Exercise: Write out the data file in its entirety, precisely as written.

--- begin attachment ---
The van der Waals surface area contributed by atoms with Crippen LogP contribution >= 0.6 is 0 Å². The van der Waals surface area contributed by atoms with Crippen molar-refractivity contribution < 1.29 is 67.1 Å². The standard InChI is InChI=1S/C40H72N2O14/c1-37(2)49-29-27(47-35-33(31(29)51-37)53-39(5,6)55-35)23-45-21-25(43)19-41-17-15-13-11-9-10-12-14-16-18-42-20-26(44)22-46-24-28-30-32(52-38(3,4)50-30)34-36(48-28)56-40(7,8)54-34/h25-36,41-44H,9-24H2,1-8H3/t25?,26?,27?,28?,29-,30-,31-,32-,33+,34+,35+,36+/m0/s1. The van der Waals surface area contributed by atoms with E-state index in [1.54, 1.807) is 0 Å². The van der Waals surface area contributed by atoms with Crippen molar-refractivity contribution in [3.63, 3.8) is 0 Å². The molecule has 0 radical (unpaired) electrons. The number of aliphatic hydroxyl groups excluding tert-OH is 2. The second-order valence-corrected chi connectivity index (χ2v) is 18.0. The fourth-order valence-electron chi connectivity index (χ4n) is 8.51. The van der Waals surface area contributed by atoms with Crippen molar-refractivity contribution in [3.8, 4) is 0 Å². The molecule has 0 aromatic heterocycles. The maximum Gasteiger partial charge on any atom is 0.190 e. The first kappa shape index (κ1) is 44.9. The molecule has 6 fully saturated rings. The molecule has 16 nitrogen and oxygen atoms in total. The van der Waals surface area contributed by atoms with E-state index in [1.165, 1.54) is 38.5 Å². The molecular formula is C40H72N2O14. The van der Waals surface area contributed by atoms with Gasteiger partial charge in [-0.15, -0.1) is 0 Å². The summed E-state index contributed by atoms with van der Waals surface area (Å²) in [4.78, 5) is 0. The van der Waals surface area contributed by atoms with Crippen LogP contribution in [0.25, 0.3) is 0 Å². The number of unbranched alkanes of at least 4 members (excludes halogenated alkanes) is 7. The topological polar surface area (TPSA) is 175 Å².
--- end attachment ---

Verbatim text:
The van der Waals surface area contributed by atoms with Crippen LogP contribution >= 0.6 is 0 Å². The van der Waals surface area contributed by atoms with Crippen molar-refractivity contribution < 1.29 is 67.1 Å². The standard InChI is InChI=1S/C40H72N2O14/c1-37(2)49-29-27(47-35-33(31(29)51-37)53-39(5,6)55-35)23-45-21-25(43)19-41-17-15-13-11-9-10-12-14-16-18-42-20-26(44)22-46-24-28-30-32(52-38(3,4)50-30)34-36(48-28)56-40(7,8)54-34/h25-36,41-44H,9-24H2,1-8H3/t25?,26?,27?,28?,29-,30-,31-,32-,33+,34+,35+,36+/m0/s1. The van der Waals surface area contributed by atoms with E-state index in [1.54, 1.807) is 0 Å². The van der Waals surface area contributed by atoms with Crippen molar-refractivity contribution in [3.63, 3.8) is 0 Å². The molecule has 0 radical (unpaired) electrons. The number of aliphatic hydroxyl groups excluding tert-OH is 2. The second-order valence-corrected chi connectivity index (χ2v) is 18.0. The fourth-order valence-electron chi connectivity index (χ4n) is 8.51. The van der Waals surface area contributed by atoms with Crippen molar-refractivity contribution in [3.8, 4) is 0 Å². The molecule has 0 aromatic heterocycles. The maximum Gasteiger partial charge on any atom is 0.190 e. The first kappa shape index (κ1) is 44.9. The molecule has 6 fully saturated rings. The molecule has 16 nitrogen and oxygen atoms in total. The van der Waals surface area contributed by atoms with E-state index in [1.165, 1.54) is 38.5 Å². The molecular formula is C40H72N2O14. The van der Waals surface area contributed by atoms with Gasteiger partial charge in [-0.15, -0.1) is 0 Å². The summed E-state index contributed by atoms with van der Waals surface area (Å²) in [4.78, 5) is 0. The van der Waals surface area contributed by atoms with Crippen LogP contribution in [0.25, 0.3) is 0 Å². The number of unbranched alkanes of at least 4 members (excludes halogenated alkanes) is 7. The topological polar surface area (TPSA) is 175 Å².